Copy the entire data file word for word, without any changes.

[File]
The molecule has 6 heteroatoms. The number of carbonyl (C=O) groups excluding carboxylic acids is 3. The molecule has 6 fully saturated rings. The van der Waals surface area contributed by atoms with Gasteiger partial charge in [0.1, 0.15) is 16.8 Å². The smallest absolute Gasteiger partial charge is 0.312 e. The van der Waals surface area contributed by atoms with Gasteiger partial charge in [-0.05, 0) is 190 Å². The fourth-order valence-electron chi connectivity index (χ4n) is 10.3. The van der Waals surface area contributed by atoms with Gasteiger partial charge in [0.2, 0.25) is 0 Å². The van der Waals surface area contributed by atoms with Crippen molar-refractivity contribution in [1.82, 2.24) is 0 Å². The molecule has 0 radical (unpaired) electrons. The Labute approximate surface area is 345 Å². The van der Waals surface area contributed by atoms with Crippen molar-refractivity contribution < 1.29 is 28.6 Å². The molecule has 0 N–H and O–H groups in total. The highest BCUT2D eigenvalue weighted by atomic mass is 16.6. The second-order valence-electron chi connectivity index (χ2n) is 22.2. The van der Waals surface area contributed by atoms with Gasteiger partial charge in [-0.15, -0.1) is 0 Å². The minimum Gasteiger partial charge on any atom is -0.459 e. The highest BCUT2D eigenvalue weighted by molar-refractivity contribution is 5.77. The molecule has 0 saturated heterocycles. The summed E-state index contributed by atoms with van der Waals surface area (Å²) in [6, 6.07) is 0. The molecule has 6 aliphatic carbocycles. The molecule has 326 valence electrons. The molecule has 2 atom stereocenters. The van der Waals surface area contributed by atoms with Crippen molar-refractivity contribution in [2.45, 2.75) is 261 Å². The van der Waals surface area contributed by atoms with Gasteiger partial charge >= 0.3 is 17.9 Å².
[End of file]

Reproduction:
The molecule has 6 heteroatoms. The number of carbonyl (C=O) groups excluding carboxylic acids is 3. The molecule has 6 fully saturated rings. The van der Waals surface area contributed by atoms with Gasteiger partial charge in [0.1, 0.15) is 16.8 Å². The smallest absolute Gasteiger partial charge is 0.312 e. The van der Waals surface area contributed by atoms with Gasteiger partial charge in [-0.05, 0) is 190 Å². The fourth-order valence-electron chi connectivity index (χ4n) is 10.3. The van der Waals surface area contributed by atoms with Gasteiger partial charge in [0.2, 0.25) is 0 Å². The van der Waals surface area contributed by atoms with Crippen molar-refractivity contribution in [1.82, 2.24) is 0 Å². The molecule has 0 radical (unpaired) electrons. The Labute approximate surface area is 345 Å². The van der Waals surface area contributed by atoms with Crippen molar-refractivity contribution < 1.29 is 28.6 Å². The molecule has 0 N–H and O–H groups in total. The highest BCUT2D eigenvalue weighted by atomic mass is 16.6. The second-order valence-electron chi connectivity index (χ2n) is 22.2. The van der Waals surface area contributed by atoms with Gasteiger partial charge in [-0.15, -0.1) is 0 Å². The minimum Gasteiger partial charge on any atom is -0.459 e. The highest BCUT2D eigenvalue weighted by molar-refractivity contribution is 5.77. The molecule has 0 saturated heterocycles. The summed E-state index contributed by atoms with van der Waals surface area (Å²) in [6, 6.07) is 0. The molecule has 6 aliphatic carbocycles. The molecule has 326 valence electrons. The molecule has 2 atom stereocenters. The van der Waals surface area contributed by atoms with Crippen molar-refractivity contribution in [2.45, 2.75) is 261 Å². The van der Waals surface area contributed by atoms with Gasteiger partial charge >= 0.3 is 17.9 Å².